Doomsday Cage – There's a special place in wrestling hell reserved for this match. At quite possibly the height of WCW's craziness ahead of the angle that would spearhead them through the next couple of years things got a bit... weird. None more so than the idea of having a 1 on 4 handicap match in a triple decker cage. Of course, WCW thought that was far too sane and turned it into a 2 on 8 contest featuring Hulk Hogan and Randy Savage taking on an ever evolving list of names – which up until the week of the show apparently included both Brian Pillman and (if you believe Eric Bischoff) Dennis Rodman. The match itself was... dreadful – Hogan and Savage picked off the first three chambers with minimal effort before bizarrely escaping the structure completely (the rules were never explained) and eventually winning after Savage pinned Ric Flair. Ready my full review of WCW Uncesored here.
Hog Wild – I mean, there's enough to be said about the pure self-indulgence to hold a pay per view at a biker rally just because you're a wannabe biker, and one that has a gate of entirely $0. But this show has a place in this list for two reasons. Firstly, as a follow up the debut of the New World Order and turn Hulk Hogan heel turn, it was really quite bad – Hogan winning the title off of the Giant in a horribly flat main event and the tag match between Sting and Lex Luger against the Outsiders also ending in a flat finish. The other reason were the fans, largely not wrestling fans and, also, racist. Despite being flat all night, when it came to Harlem Heat's match a vocal and loud portion of the crowd were all over them. Still, at least the scenery and sunset were positives, mind.
Fake Razor/Diesel - Yeah, this one had a full piece written about it so I'll keep this summary fairly succinct. In the aftermath of Scott Hall and Kevin Nash debuting on Nitro, legal proceedings were started by the WWF against WCW for basically anything they could think off. These proceedings would take an age to sort themselves out, but in them WWf convinced themselves that the reason Diesel and Razor Ramon were so popular was not thanks to Hall and Nash, but more down to Vince McMahon's ability to create a character. Fast forward a couple of months and Jim Ross is talking on Raw about the return of Diesel and Razor Ramon. Hall and Nash they weren't (although the pair did get a big pay increase from a scared WCW), but WWF tried to con their fans into thinking two major characters were returning. Fortunately, eventually, someone backstage realised the whole thing was going to fall flat. Still, they were too committed to turn back so the pair debuted to crickets and the whole thing died a death – didn't stop them both being regulars on TV for about six months afterwards, mind.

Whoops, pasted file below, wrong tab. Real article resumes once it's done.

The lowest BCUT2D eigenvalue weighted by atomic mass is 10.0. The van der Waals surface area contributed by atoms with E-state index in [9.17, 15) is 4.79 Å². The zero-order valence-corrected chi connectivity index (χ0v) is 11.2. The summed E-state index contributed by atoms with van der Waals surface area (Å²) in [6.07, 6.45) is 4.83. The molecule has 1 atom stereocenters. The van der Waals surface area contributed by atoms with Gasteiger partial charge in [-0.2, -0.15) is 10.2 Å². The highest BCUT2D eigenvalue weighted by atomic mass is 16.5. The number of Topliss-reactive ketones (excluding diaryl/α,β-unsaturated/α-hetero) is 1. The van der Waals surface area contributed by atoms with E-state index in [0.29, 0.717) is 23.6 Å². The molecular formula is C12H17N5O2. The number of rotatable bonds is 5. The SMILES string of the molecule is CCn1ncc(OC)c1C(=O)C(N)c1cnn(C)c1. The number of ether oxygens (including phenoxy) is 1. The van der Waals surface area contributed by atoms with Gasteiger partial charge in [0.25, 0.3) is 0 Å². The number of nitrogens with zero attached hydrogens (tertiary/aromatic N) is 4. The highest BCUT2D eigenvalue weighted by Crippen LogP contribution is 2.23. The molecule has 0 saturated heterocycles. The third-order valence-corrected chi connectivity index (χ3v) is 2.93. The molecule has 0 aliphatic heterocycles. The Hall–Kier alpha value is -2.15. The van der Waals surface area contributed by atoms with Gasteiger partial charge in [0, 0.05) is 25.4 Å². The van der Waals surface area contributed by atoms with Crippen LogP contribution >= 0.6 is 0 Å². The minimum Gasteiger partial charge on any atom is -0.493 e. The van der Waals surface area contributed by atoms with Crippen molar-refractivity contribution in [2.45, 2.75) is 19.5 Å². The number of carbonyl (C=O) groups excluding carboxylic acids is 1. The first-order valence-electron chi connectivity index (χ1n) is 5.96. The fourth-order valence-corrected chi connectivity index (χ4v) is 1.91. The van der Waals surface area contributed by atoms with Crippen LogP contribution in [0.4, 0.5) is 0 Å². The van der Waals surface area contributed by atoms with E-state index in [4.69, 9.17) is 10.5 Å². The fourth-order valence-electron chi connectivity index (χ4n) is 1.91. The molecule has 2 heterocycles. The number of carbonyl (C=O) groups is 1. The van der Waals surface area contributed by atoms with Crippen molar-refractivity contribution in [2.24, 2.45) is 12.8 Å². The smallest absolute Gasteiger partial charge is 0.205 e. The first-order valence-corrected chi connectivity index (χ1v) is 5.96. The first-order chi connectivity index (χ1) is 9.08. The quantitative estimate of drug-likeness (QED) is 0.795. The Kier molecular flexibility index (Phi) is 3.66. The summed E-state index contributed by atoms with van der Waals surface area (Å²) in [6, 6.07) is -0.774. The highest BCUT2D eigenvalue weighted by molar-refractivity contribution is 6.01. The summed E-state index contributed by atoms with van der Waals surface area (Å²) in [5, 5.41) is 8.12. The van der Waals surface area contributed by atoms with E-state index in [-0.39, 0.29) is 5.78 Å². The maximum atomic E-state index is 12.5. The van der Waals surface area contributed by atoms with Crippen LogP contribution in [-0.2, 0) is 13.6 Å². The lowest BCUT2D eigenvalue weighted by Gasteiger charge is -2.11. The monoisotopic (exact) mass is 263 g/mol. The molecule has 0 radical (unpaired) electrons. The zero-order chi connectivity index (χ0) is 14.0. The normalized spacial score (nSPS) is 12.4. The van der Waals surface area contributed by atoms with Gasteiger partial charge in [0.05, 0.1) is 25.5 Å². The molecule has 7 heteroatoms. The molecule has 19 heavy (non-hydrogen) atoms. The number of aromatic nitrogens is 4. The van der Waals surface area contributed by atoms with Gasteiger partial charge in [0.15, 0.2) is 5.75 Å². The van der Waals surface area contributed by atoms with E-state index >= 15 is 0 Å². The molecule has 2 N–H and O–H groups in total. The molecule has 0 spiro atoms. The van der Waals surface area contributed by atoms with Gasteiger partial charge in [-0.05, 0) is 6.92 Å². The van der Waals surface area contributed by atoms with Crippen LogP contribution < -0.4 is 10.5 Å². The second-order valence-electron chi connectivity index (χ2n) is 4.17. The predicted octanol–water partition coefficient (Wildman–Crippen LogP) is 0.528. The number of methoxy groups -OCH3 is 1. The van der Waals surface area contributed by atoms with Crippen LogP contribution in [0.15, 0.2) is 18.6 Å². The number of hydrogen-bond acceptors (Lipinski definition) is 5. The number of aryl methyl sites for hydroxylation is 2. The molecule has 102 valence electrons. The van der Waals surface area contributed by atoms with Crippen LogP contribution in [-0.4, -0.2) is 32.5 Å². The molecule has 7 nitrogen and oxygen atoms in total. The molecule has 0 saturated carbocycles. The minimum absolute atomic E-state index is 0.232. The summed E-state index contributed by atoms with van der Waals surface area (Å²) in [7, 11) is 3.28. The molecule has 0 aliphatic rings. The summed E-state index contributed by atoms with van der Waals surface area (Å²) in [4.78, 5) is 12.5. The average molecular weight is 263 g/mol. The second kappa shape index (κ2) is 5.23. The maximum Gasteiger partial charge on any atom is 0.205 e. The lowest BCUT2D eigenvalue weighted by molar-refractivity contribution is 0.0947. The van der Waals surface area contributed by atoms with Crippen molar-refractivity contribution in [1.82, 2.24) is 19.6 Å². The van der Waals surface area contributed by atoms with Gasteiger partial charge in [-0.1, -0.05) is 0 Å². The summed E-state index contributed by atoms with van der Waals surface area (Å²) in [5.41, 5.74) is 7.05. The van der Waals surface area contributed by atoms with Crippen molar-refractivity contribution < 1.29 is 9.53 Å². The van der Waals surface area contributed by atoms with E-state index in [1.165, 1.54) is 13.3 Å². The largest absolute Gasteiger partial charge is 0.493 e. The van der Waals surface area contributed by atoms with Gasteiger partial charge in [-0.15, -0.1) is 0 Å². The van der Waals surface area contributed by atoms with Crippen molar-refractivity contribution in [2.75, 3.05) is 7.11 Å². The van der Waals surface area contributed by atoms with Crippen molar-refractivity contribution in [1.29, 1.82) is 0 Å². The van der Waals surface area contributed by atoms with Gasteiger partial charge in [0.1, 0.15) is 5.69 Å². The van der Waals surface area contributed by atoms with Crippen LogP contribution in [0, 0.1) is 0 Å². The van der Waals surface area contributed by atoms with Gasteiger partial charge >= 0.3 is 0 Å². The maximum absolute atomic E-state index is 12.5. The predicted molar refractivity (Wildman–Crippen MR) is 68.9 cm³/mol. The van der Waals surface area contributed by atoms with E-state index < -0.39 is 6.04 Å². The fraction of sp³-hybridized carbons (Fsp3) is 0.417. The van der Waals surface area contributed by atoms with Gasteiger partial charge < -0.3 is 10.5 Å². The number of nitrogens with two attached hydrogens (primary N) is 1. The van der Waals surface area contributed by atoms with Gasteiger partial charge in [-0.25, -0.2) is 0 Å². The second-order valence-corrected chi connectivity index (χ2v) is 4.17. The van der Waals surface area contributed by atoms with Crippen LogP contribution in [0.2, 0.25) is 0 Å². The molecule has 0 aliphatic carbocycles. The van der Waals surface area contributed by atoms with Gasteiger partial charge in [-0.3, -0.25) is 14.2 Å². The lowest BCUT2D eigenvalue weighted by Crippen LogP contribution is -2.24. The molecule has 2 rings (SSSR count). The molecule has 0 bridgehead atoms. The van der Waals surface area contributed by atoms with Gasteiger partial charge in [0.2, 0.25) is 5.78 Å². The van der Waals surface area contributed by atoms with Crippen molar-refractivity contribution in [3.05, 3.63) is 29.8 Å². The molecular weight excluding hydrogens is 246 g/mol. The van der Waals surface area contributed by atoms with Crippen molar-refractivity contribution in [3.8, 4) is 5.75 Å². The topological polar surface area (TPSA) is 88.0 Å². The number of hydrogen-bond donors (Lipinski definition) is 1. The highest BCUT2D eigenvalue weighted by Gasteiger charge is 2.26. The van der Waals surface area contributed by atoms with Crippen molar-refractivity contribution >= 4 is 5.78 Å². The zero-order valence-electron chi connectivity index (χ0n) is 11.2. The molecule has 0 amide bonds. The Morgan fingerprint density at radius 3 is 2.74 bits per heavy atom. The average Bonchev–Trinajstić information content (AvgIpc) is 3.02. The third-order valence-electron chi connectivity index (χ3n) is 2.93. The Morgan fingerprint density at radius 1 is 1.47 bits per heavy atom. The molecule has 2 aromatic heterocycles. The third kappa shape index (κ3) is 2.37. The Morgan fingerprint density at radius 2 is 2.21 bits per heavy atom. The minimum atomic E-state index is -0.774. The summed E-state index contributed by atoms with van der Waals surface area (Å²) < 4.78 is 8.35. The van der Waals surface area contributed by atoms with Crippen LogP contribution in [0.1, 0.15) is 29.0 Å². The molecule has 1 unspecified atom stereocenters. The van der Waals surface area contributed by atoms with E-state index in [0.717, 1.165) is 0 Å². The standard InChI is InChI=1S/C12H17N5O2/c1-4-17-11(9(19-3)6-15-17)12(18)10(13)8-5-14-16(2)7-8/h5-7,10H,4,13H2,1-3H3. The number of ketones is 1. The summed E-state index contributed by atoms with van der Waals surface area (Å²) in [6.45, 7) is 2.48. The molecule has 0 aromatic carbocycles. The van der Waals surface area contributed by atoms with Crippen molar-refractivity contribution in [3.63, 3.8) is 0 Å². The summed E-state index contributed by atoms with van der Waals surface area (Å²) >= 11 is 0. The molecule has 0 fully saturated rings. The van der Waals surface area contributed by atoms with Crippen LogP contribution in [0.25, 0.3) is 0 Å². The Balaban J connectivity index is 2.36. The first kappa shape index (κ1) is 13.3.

Billionaire Ted – Raw in 1996 was 45 minutes long which, when compared to 2016, would seem like heaven. But when your main television outlet is only 45 minutes long, every minute really does count – so much so that even WWF's biggest stars often didn't appear on every show – rotated around as there often wasn't time to feature all of them. With that in mind, the Billionaire Ted segments (which I wrote a full piece on here) were a major piece of self-indulgence. Running at nearly five minutes each show, and running from the first Raw in January right the way through until Wrestlemania, it was a set of segments that was often embarrasing to watch. Vince McMahon's idea of humour and his desire to stop the Time Warner/Turner merger meant fans had to sit through skits each week poking fun at Hulk Hogan, Randay
WCW’s Main Events – Doomsday Cage, quite rightly, got its own section, but 1996 was a bad year for WCW main events across the board. Despite a sea change of personnel in the lower and mid card (a welcome change from years past) the main events still sucked in comparison. With the company focusing main events around guys like Hogan and Savage (who were both definitely well past their best) and even Ric Flair, who in 1996 was at best a really good impersonation act of Ric Flair, their main event scene was too poor for a company wanting to call itself the best. New acts came in – Hall, Nash, Giant, even Luger – but without anyone who you could really call good in 1996, not to mention Roddy Piper, WCW’s main event scene deserves its place in this list. Just imagine what might have been had Bret Hart signed in 1996?